Tuesday, Sept. 18, 2007
Dear Diary:

Lately I've been feeling like Edward Scissorhands, only with a shovel for hands instead of scissors. And, of course, there's a gender difference. Plus, I'm considerably less cute than Johnny Depp. Oh, and I'm old enough to be his mother.

But other than that, exactly like Edward Scissorhands.

Last night I finally finished what I thought was my final gardening project for the year. Over the last few weeks I cleared out a very messy area behind the pond. A few years ago I planted three hydrangeas there, confident that they'd take over and totally smack down the assorted weeds.

Instead, the assorted weeds (including ferns and goldenrod) totally put a beatdown on those poor hydrangea. So I decided to dig out everything around them and seed it to grass so the poor shrubs would have a chance. Once I did that, the rest of the area behind the pond looked even more unkempt.

So I dug that out and bought another five hydrangea on sale for half price and planted them. Oh, and I put in a burning bush in the middle of it all.

If you ever want to get garden purists to snark at you, just mention that you've bought a burning bush. It's considered a gardening clich� but I adore those bright red leaves.

Once it reaches full size it will be an enormous, flashy contrast to the white pom poms of the hydrangeas and the dark green of the forest behind it. Go ahead. Judge me. I can take it.

Oh, and let me add here that it's one of the few reliable Zone 3 shrubs. It's easy to snark when you live in Zone 5 and the whole nursery is your oyster. It's a whole other pile of compost when you're trying to find things that flourish in Zone 3.

So, as I was saying, there I was last night just kind of basking in the beauty of the newly reclaimed area, the lovely weed free soil, the pretty white pom poms of the hydrangea. I turned to the spousal unit and said, "It's so wonderful to be done for the year."

"Yeah, it is," he agreed. "Where did you plant the daffodils?"

"Daffodils?" I thought. "WHAT DAFFODILS?" He must have seen the confusion on my face.

"You know, the bucket of daffodils you lifted when you built that wall in front of the daffodil meadow. There must have been, what, seven or eight hundred daffodils in there, right?"


I looked at the freshly turned soil in front of the hydrangeas. I quickly figured that it would be relatively simple to dig a trench in front of them in that soil, throw in some compost and bone meal, and the daffodils could be planted in, oh, say, three hours. Easy peasy.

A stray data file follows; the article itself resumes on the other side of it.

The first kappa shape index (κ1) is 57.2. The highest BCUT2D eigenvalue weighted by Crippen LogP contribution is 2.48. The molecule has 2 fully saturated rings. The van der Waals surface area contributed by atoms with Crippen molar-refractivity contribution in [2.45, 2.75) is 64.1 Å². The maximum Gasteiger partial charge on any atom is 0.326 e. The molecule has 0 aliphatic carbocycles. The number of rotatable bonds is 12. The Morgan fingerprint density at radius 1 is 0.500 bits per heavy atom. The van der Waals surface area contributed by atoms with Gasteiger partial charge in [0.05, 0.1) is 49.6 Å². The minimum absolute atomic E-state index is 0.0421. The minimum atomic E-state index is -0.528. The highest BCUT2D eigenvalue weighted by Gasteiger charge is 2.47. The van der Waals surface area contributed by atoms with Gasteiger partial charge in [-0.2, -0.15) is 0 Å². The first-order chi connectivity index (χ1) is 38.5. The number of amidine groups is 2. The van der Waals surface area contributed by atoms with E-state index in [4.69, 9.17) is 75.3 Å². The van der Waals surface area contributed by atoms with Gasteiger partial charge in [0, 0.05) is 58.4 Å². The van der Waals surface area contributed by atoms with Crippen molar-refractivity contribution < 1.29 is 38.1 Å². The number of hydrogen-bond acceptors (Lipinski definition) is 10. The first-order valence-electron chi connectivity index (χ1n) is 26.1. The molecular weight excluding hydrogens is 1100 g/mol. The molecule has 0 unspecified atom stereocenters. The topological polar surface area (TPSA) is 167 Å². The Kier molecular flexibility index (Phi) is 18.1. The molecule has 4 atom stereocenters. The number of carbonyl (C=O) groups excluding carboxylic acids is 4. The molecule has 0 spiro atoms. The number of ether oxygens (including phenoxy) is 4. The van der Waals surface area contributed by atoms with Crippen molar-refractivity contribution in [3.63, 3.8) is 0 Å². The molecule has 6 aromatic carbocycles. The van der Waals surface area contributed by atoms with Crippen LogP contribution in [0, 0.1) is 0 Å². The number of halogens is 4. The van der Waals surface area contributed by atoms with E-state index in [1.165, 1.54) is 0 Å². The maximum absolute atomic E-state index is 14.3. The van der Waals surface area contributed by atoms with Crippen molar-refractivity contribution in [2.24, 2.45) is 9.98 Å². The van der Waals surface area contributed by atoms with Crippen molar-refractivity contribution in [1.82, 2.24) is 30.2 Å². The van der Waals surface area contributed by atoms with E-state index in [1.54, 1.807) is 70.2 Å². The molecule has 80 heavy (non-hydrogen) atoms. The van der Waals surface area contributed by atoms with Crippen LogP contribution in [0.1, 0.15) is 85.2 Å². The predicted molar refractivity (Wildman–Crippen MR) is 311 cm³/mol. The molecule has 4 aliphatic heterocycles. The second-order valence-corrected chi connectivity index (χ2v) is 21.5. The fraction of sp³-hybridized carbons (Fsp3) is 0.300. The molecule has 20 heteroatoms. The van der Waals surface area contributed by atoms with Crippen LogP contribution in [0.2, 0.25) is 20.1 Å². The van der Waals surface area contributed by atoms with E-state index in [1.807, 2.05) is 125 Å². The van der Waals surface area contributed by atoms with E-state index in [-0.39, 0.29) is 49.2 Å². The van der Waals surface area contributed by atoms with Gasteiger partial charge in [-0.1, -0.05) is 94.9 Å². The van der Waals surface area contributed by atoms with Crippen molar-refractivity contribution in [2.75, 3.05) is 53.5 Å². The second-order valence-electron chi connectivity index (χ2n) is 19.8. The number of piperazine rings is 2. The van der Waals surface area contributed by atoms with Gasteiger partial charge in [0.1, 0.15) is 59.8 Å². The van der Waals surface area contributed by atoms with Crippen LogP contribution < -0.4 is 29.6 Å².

"I really hate it when people throw daffodils in trenches, you know?" said the spousal unit. "You see that a lot in front of people's houses. It's so uncreative."


And so it was that I found myself, shovel in hand, for at least five hours digging a lovely serpentine bed in the general vicinity of the hydrangeas, mixing in compost and bone meal, and laboriously planting more daffodils than I want to think about. I had Mr. It's So Uncreative come out with me after supper and fill in the bed over the daffodils.

Tonight in the dusk I surveyed the area. I'll have to get some bee mix on it (a special meadow blend with an assortment of grass and clover) this week so that it doesn't run back to weeds on me. And then I'll be done.


I mean it.

In other news, my azalea buds continue to swell. I have decided that every time there's a frost warning I'm going to construct little plastic shelters over these shrubs. I am determined to see them flower.

And if I can't make them flower?

Well, that's what compost piles are for. I'm getting far too old and grumpy to spend my time on plants that don't give any pay back.

I hope those azaleas realize they're living on borrowed time.


These Generous Souls recently sponsored me to Run the 2007 Jog for the Jugs In Montreal. Not only are they immortalized in the Bazonga Boosters Hall of Fame, hey, they get to post the shockingly garish graphic below on their web sites. I can feel your envy from here.

Boob oop de doop eh

Ms. Shilly Shallier

Gloria Hill

Anne S. in memory of Susan Davis, a second mother to her


Brian in memory of his grandma Arlene Noble and aunt Karen Roberts, a 13 year survivor

Bev in honour of her baby's first mammogram.

M.R. Cooper to honour sister-in-law Kaydee Cooper

Nacwolin in honour of her friend, Ruth, a breast cancer survivor

Bluesleepy in honour of her grandmother, Mary Post, a breast cancer survivor

***Dave in honour of his mom, Gloria Hill

Skibigsky in honour of three generations--Bessie Duckett, Neva Shively and Patricia Marshall



Mileage on the Marnometer: 343.09 miles Ten percent there rubber duck. Ten percent there rubber duck.Ten percent there rubber duck.Ten percent there rubber duck.Half way there

Going Nowhere Collaboration

Goal for 2007: 500 miles

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